How do you think about mathematical questions and puzzles?

The 4 sides of the inner shape are parallel to the diagonals of the shape.

Suggestion:

You should cap your marker and stop inhaling its fumes before mind blown.

Paul-ie, although the respect I have for you about some of the things you've said in Lochart's lament, it is obvious to me (as I previously doubted) that you're weak in math conceptual understanding. The fact that you mention in the video can amaze a layperson, but not a mathematician. There is a simple explanation for the question you asked. The joint midpoints of any quadrilateral form a parallelogram because any such quadrilateral has only 2 diagonals. And then additionally because in any triangle, the line that joins the midpoints of two sides is parallel with the third side of the triangle. That's all. Mystery solved!

It's because the world is flat

Iām reading his book measurement, one of the best math books I read

Paul is a great teacher. He taught me how to play Go.

I love how excited he is

Iām following your work for some time now and itās amazing how the Lament put everything I thought but couldnāt say, in perfect words.

My question is this. You have this amazing statement how we should teach kids math and though Iām using your examples (wonderfully I must add), I donāt have much to work with. Please write a book ālament – how to, with examplesā.

I wish that someone would do for physics and chemistry what Lockhart has done for mathematics. High School texts on physical science, physics, and chemistry are just awful.

I love Paul Lockhart. He is a great example for any budding mathematician.

Unfortunately, I wasn't aware of his work during my school days. This is a gem that I found.

I feel blessed…

May God bless you, Sir. You are an inspiration to many…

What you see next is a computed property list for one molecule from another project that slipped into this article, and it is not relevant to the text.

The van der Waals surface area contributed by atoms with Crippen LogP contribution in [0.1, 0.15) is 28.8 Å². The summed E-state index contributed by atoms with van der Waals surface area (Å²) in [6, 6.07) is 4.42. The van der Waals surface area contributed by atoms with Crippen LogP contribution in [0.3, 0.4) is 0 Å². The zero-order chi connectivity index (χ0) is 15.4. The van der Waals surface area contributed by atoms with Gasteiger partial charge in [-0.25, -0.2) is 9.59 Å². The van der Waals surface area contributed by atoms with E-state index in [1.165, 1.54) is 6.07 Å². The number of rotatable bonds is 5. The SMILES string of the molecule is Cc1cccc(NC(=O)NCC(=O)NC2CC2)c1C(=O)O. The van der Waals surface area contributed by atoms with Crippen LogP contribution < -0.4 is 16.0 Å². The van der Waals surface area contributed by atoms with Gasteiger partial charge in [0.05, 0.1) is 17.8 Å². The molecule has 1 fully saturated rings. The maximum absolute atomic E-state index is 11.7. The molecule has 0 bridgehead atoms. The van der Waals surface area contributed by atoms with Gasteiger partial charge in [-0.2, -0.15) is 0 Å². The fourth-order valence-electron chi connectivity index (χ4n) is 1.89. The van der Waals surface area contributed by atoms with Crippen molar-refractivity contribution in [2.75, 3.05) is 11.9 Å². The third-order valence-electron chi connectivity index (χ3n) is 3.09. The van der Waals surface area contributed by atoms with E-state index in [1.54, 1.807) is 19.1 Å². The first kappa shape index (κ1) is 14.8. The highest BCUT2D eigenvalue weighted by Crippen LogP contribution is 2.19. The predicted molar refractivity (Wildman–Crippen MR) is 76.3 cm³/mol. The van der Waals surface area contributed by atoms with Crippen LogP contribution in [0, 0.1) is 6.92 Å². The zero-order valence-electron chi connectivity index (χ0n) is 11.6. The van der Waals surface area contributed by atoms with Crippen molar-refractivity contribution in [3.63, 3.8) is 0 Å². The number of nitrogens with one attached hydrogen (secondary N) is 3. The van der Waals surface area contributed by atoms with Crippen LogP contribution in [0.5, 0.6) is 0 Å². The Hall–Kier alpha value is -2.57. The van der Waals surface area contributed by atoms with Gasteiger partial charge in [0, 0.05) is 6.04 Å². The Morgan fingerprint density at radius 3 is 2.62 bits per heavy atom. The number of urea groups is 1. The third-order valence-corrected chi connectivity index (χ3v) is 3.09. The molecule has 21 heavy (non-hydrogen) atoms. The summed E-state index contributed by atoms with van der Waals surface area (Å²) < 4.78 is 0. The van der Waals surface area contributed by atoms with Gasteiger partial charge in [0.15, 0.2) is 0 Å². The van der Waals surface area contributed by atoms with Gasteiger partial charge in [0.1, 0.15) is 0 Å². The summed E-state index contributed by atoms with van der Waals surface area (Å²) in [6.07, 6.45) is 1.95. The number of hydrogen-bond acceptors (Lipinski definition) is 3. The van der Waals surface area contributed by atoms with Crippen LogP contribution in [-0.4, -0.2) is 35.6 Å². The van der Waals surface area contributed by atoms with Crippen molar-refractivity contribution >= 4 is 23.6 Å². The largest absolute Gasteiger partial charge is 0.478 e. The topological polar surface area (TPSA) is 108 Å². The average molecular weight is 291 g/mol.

Every mathematics curriculum should include Paul's books as compulsory reading. I can say for sure that there will be more math lovers than any in history.

'Mathematics is an art like music and painting'. Bravo, Sir. Thank you for those wonderful words.

Dear respected sir Paul Lock heart,

I have seen 3blue & one brown's videos on surface area of sphere and I was very much astounded by the interpretation. It's simply genius.

While on the other video where he proves that slicing the cone with slope less than that of the slope of sides of cone results in eliptical cross section and it is anologous to the elips drawn by keeping thumb tacts at each foci, in this demonstration he had mentioned your name so Keeping that in mind please help me reveal the secrets of conics. I have read many books but it did not satisfy me. I want to know why distance from foci to any point on parabolla is equal to the distance from the diretrix to that point. If focus is a light source and has a parabolic reflector then why reflected beams are parallel to each other , is this phenomena have anything to do with equidistance part. All the books I have read takes this this things for granted stating that it's just a property of parabolla. Even in ellipse how eccentricity has two definition and how they are co related. Kindly shed lights on my taught.

Regards,

Victor Maxwell peters

I seems the reason it's a parallelogram is because there's always two pairs of lines, each with some degree of non-parallel-ness (divergence/convergence). And each par is connected to the other pair, in the same way, with straight lines, in a 2D space (paper) therefore each pair must have a measure of convergence/divergence that is 180Ā°.

Why? Because if you cross two straight lines on a piece of paper the total of the angles of those two lines must be 360Ā°.

In other words, cross two lines. If one angle is theta then the adjacent angle is 180Ā°-theta. So when you draw two lines that aren't crossed and then two other lines that aren't crossed the corners, the connection, is where they cross.

Each pair of lines is a 180Ā° complement to the other pair … their 'convergence' is going to be proportion to other pair of lines making them average, become parallel … a parallelogram.